Farewell, Charlotte District

Last Sunday afternoon, Good Shepherd hosted a briefing session for delegates to the upcoming Western North Carolina Annual Conference meeting. 

Methodists from all over Mecklenburg and Gaston counties gave up their Sunday naps to come and receive the training necessary to be engaged representatives up in Lake Junaluska.

But the meeting concluded with a kind of worship litany I’d never seen before: a service of remembrance and appreciation as we closed down the Charlotte District of the Conference.

Huh?  Are Methodists abandoning Charlotte? 


See, for years our Annual Conference was divided into fourteen different districts (and for the last four years, fifteen), usually named for and based out of the leading cities and towns in the western part of the state:  cities like Charlotte, Greensboro, Asheville, High Point, and towns such as Marion, Waynesville, and North Wilkesboro.  Each district had a full-time District Superintendent as well as office support staff, and gave supervision to roughly 70 churches.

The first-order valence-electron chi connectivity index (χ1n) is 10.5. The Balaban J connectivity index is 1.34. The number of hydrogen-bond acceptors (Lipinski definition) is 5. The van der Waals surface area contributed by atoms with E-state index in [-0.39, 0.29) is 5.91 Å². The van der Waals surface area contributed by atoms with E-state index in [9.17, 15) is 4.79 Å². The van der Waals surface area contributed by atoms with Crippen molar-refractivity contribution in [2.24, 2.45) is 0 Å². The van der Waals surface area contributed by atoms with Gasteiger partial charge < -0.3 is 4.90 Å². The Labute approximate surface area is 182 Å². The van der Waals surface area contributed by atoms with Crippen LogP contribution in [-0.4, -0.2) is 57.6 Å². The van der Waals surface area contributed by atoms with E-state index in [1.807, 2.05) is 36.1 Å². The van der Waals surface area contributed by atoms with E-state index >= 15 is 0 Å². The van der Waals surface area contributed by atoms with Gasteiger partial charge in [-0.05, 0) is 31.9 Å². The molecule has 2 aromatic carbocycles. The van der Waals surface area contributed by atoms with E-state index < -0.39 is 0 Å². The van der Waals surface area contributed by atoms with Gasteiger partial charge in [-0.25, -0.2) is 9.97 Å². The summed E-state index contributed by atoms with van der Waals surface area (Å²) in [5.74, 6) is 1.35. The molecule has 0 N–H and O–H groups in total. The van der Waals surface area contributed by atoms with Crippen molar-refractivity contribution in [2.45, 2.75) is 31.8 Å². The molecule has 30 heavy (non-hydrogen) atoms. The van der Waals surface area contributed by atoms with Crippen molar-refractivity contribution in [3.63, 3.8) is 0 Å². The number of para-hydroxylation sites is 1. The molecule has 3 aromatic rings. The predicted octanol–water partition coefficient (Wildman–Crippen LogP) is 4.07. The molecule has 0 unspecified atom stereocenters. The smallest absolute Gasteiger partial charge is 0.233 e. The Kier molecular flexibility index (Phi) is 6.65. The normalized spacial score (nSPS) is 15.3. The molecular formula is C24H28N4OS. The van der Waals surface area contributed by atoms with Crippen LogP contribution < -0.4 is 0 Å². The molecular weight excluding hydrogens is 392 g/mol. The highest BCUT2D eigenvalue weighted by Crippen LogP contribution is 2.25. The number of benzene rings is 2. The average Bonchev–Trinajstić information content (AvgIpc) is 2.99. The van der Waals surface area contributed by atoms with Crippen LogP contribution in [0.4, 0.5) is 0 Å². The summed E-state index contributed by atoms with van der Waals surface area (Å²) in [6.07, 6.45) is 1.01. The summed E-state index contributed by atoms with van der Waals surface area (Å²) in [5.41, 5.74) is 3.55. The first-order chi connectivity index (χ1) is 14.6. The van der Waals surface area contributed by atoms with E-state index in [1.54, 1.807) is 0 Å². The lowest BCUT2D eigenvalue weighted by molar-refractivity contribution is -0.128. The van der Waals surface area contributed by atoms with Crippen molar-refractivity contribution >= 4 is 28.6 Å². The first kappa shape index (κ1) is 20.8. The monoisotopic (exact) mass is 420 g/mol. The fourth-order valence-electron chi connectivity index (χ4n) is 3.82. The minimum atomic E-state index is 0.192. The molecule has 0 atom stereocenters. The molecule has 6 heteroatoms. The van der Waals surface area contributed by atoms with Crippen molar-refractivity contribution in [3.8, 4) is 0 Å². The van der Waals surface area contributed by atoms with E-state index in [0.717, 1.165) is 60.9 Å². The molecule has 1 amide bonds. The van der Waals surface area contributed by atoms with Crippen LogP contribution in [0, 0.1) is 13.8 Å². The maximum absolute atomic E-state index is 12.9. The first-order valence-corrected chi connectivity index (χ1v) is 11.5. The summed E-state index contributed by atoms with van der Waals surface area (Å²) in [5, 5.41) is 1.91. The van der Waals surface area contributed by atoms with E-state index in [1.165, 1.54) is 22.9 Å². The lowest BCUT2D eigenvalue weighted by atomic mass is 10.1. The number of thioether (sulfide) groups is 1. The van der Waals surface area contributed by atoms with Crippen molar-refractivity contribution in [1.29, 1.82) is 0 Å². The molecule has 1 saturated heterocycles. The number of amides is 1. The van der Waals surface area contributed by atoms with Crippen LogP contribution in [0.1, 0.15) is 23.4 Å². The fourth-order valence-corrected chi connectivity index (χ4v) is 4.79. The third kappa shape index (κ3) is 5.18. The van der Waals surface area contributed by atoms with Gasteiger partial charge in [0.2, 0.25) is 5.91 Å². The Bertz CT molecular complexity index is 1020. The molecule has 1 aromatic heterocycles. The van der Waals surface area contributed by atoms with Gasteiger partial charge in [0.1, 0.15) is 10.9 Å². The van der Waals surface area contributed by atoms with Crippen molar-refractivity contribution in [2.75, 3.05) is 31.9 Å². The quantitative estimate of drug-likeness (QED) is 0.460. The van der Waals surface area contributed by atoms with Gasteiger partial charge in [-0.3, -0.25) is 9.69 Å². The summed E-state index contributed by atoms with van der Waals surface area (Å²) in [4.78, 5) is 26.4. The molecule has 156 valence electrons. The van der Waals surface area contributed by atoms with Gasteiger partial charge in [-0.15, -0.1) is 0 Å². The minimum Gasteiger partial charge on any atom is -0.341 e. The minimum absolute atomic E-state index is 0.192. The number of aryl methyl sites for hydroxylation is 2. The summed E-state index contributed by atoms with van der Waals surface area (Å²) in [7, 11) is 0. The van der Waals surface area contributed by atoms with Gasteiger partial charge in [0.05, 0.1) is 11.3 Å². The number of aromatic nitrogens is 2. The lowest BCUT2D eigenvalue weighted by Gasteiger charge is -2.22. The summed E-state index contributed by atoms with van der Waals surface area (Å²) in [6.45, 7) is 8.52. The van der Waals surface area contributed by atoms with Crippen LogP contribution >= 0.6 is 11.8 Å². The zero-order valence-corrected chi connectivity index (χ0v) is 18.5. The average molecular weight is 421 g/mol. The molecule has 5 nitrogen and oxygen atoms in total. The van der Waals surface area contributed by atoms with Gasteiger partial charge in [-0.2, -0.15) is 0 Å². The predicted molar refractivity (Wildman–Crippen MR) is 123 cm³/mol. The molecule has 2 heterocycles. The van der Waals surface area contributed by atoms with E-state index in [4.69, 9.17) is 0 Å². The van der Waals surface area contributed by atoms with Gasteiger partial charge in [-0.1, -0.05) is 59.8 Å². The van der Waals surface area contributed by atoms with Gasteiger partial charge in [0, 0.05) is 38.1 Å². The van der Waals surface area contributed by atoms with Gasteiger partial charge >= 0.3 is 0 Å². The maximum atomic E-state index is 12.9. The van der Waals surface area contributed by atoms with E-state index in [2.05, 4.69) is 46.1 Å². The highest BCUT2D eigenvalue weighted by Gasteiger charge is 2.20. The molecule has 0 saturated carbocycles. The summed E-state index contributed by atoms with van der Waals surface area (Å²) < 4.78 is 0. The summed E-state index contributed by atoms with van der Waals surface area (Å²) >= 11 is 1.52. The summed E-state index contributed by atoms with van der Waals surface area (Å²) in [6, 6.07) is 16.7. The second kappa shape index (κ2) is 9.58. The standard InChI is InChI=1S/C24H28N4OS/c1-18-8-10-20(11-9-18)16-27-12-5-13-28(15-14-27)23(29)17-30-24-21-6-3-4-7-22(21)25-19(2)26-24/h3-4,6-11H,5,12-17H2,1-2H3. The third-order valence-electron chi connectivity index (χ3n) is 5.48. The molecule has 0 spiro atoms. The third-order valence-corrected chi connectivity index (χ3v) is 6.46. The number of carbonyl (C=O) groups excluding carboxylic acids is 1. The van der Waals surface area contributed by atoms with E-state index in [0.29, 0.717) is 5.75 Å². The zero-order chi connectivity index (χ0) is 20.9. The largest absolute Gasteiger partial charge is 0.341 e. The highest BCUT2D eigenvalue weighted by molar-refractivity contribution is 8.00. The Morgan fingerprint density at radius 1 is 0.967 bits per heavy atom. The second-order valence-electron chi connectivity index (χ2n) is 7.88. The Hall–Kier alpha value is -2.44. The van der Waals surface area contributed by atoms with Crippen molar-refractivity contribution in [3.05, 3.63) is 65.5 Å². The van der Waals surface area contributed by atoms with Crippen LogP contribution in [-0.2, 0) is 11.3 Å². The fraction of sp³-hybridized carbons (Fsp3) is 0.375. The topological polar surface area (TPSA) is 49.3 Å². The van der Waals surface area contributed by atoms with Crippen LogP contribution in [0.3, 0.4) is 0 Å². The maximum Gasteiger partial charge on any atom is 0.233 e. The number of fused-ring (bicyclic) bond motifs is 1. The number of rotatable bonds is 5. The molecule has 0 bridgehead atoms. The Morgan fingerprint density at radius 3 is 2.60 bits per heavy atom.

However with the economic downturn and declining membership across the state, it is no longer feasible to support so many “branch offices” of the denomination.

So last year the Annual Conference made the rather dramatic decision to reduce the number of districts from fifteen to eight, and appointed a task force to draw the lines and name the new territories.

As a result, what used to be the Charlotte District is now part of the much larger Metro District.  We’ve gone from about 60 churches to 134.  The new District now includes Mecklenburg, Union, Cabarrus, Rowan, and Iredell counties. 

Other districts have undergone the same kind of expansion both in geography and in number of congregations . . . and, presumably in workload of the Superintendents.

Here’s what the new Conference map looks like:

Farewell to the Charlotte District.

And hello to going Metro.